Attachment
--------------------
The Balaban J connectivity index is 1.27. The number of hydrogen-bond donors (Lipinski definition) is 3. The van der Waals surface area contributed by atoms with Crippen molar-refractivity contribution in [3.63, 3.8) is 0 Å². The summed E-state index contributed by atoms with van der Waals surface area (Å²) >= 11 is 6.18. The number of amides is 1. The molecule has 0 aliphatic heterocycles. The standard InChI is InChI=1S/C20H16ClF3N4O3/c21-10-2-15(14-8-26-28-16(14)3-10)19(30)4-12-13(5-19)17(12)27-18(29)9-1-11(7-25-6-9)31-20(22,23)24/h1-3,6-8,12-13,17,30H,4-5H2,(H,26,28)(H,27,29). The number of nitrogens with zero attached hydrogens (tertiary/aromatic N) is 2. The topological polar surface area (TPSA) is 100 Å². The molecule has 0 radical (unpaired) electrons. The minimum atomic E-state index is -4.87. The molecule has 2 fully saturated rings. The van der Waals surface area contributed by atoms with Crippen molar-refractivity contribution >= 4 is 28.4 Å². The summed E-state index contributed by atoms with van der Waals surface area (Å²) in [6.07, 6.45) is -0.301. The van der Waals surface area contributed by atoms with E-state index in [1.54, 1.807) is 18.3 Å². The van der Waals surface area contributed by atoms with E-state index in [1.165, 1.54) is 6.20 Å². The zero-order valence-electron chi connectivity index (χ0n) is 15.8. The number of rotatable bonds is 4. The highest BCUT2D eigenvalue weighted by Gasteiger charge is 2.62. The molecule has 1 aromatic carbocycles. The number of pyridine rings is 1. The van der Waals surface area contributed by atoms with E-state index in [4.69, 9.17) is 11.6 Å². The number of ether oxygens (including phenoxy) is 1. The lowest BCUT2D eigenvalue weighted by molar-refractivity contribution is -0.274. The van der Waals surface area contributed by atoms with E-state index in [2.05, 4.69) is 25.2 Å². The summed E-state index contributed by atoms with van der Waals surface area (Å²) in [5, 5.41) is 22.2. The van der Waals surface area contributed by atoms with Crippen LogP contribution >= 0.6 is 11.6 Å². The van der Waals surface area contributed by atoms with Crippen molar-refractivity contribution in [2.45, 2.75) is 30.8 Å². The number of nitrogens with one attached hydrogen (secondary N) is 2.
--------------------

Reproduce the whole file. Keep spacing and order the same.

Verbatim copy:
The Balaban J connectivity index is 1.27. The number of hydrogen-bond donors (Lipinski definition) is 3. The van der Waals surface area contributed by atoms with Crippen molar-refractivity contribution in [3.63, 3.8) is 0 Å². The summed E-state index contributed by atoms with van der Waals surface area (Å²) >= 11 is 6.18. The number of amides is 1. The molecule has 0 aliphatic heterocycles. The standard InChI is InChI=1S/C20H16ClF3N4O3/c21-10-2-15(14-8-26-28-16(14)3-10)19(30)4-12-13(5-19)17(12)27-18(29)9-1-11(7-25-6-9)31-20(22,23)24/h1-3,6-8,12-13,17,30H,4-5H2,(H,26,28)(H,27,29). The number of nitrogens with zero attached hydrogens (tertiary/aromatic N) is 2. The topological polar surface area (TPSA) is 100 Å². The molecule has 0 radical (unpaired) electrons. The minimum atomic E-state index is -4.87. The molecule has 2 fully saturated rings. The van der Waals surface area contributed by atoms with Crippen molar-refractivity contribution >= 4 is 28.4 Å². The summed E-state index contributed by atoms with van der Waals surface area (Å²) in [6.07, 6.45) is -0.301. The van der Waals surface area contributed by atoms with E-state index in [1.54, 1.807) is 18.3 Å². The van der Waals surface area contributed by atoms with E-state index in [1.165, 1.54) is 6.20 Å². The zero-order valence-electron chi connectivity index (χ0n) is 15.8. The number of rotatable bonds is 4. The highest BCUT2D eigenvalue weighted by Gasteiger charge is 2.62. The molecule has 1 aromatic carbocycles. The number of pyridine rings is 1. The van der Waals surface area contributed by atoms with E-state index in [4.69, 9.17) is 11.6 Å². The number of ether oxygens (including phenoxy) is 1. The lowest BCUT2D eigenvalue weighted by molar-refractivity contribution is -0.274. The van der Waals surface area contributed by atoms with E-state index in [2.05, 4.69) is 25.2 Å². The summed E-state index contributed by atoms with van der Waals surface area (Å²) in [5, 5.41) is 22.2. The van der Waals surface area contributed by atoms with Crippen LogP contribution >= 0.6 is 11.6 Å². The van der Waals surface area contributed by atoms with Crippen molar-refractivity contribution in [2.45, 2.75) is 30.8 Å². The number of nitrogens with one attached hydrogen (secondary N) is 2.